Groups ask OH Governor to rescind the emergency rule on dairy labeling

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July 20, 2009
Governor Ted Strickland
Governor’s Office
Riffe Center, 30th Flr.
77 South High St.
Columbus, OH 43215-6108
Dear Governor Strickland,
We, the undersigned consumers, dairy farmers, farm and agricultural organizations, public health, environmental groups, ethical investors, food processors and retailers are writing to ask you to rescind the emergency rule on dairy labeling in Ohio, approved in May 2008, that would restrict labels that refer to milk that comes from cows not treated with a synthetic bovine growth hormone (known as rbGH). Although a court ruled in favor of the Ohio Department of Agriculture, in a lawsuit brought by the International Dairy Foods Association (IDFA) and the Organic Trade Association (OTA), both IDFA and OTA are appealing that decision. In addition, similar legislation/regulations, which were being considered in other states, have all failed. We feel that the Ohio rule is not sufficiently pro-consumer, restricts free speech rights of dairies and processors and interferes with the smooth functioning of free markets. Defending it against a court appeal, in the present economic climate, is a waste of scarce governmental resources.
We strongly object to a number of sections in the rule.
We object to Section C, which states that all claims about the composition of milk are false and misleading. We agree that certain claims, e.g. “no hormones,” or “hormone-free” are misleading as all milk contains hormones. But it is not misleading to say milk from cows not treated with recombinant bovine growth hormone (rbGH) is “rbGH-free.” RbGH is not identical to the naturally produced bGH but differs by one amino acid . Furthermore, research in Europe has clearly shown that antibodies can distinguish between Elanco’s rbGH product and naturally produced bGH. Thus, since rbGH is a synthetic molecule that does not occur in nature, if a cow has not been treated with rbGH then it’s impossible for the milk of that cow to contain rbGH. By definition, such milk is “rbGH-free.” The claim “from cows not treated with rbGH” is permitted in this rule because it is not false and misleading. It logically follows that the claims “rbGH-free” or “rbST-free” cannot be false and misleading and so should be allowed as well. Prohibiting farmers, dairies and processors from making the truthful label claim “rbGH-free” interferes with their free speech rights under the first Amendment.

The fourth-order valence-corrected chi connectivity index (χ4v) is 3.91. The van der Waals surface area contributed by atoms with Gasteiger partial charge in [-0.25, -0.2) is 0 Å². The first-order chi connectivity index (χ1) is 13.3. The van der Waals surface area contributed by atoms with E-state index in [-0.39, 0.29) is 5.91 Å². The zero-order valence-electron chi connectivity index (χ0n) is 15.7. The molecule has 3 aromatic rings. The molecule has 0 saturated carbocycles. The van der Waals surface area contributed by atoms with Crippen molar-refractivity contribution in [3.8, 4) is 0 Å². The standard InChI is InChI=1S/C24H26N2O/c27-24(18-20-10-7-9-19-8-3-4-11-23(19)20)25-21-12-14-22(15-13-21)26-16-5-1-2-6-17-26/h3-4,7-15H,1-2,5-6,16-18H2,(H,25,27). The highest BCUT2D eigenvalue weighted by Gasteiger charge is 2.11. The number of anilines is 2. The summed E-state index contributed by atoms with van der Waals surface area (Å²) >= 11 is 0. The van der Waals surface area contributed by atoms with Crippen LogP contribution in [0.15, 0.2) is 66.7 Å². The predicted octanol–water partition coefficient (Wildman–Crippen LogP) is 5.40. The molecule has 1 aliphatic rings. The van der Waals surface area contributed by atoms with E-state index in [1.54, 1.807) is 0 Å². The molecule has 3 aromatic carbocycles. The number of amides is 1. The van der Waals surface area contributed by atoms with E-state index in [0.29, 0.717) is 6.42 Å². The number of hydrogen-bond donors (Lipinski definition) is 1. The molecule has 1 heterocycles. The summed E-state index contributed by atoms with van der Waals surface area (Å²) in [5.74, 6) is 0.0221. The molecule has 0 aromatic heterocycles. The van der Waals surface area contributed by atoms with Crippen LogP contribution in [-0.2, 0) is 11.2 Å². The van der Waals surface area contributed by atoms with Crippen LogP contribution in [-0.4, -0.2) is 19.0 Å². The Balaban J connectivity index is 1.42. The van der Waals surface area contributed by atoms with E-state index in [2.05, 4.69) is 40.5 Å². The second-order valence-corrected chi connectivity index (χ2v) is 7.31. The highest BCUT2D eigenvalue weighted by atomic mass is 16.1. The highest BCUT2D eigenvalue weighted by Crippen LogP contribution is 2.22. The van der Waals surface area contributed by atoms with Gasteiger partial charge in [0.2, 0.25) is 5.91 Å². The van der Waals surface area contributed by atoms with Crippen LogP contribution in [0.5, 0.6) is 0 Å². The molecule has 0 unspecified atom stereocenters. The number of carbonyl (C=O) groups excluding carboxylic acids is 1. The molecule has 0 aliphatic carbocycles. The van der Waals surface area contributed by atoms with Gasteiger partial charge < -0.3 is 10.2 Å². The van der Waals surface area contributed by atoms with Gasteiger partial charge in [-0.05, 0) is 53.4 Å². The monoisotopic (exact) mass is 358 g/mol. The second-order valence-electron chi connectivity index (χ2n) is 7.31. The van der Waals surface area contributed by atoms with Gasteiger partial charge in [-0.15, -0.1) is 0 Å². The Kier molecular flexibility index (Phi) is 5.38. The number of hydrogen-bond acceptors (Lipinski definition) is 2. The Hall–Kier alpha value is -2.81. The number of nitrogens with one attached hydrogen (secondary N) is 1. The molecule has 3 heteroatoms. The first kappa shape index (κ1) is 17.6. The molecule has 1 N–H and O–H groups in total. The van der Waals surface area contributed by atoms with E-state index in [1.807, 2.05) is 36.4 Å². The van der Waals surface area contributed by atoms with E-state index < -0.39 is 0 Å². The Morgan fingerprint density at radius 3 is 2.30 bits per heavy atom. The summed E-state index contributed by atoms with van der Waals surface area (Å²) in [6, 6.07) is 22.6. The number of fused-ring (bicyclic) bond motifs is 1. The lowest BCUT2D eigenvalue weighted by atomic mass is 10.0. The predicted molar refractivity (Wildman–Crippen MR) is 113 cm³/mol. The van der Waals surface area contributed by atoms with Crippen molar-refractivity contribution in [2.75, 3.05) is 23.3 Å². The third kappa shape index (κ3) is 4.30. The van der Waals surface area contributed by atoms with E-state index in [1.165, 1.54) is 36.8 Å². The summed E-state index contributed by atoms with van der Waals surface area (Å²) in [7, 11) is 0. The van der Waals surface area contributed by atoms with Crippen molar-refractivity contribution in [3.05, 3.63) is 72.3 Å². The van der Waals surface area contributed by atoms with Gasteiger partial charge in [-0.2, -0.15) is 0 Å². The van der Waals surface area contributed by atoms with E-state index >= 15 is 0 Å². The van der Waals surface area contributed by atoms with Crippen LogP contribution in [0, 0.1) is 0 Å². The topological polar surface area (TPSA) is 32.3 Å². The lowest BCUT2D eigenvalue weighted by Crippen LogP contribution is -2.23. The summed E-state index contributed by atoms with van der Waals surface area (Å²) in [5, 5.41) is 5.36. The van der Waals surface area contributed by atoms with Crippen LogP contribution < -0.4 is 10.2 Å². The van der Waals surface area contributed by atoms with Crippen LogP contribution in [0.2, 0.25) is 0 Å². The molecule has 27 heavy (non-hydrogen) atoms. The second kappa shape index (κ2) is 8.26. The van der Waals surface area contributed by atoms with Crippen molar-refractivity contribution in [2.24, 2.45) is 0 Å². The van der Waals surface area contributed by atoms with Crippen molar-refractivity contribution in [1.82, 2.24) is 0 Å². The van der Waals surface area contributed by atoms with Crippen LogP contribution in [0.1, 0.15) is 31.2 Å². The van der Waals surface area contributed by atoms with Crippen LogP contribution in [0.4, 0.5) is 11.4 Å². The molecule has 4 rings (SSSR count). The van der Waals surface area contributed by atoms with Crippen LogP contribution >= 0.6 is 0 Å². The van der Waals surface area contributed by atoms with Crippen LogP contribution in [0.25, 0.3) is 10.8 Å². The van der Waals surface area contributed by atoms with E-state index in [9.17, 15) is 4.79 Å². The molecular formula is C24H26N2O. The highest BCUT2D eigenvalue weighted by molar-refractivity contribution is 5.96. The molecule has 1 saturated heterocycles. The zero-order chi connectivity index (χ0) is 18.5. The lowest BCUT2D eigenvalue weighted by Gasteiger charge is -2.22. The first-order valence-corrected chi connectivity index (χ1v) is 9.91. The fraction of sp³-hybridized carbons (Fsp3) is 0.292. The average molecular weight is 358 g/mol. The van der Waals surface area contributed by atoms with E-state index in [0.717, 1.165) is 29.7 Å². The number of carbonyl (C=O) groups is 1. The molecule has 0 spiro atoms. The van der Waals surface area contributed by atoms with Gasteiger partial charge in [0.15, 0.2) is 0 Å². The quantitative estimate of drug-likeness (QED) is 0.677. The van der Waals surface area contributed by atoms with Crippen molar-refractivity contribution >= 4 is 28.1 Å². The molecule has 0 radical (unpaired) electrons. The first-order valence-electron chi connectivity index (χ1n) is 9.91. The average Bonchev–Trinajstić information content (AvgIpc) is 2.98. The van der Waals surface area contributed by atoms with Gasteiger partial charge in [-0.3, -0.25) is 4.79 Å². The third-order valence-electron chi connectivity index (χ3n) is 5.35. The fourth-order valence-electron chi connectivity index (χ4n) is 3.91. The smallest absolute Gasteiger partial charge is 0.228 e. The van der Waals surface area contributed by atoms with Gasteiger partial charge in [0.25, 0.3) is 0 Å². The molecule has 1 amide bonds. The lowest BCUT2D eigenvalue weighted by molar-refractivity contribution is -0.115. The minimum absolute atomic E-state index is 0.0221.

Consumers believe such labels are appropriate. In October, 2008, the Consumer Reports National Research Center polled over 1,000 people nationwide on various food labeling issues; some 93 percent agreed that “dairies that produce milk and milk products without artificial growth hormones should be allowed to label their products as being free of these hormones.” In addition, some 57 percent of Americans were willing to pay more for milk and milk products produced without artificial growth hormones. These results clearly show that the vast majority of consumers want to know whether the milk they buy contains artificial growth hormones such as rbGH. Consumers want to know this information because of unanswered questions about the safety of milk from rbGH-treated cows, and adverse effects on the safety of the animal including increases in mastitis, reproductive effects, and foot problems.
Click on the link for the full letter (PDF format): http://www.consumersunion.org/pdf/Group-OH-Dairy-Ltr.pdf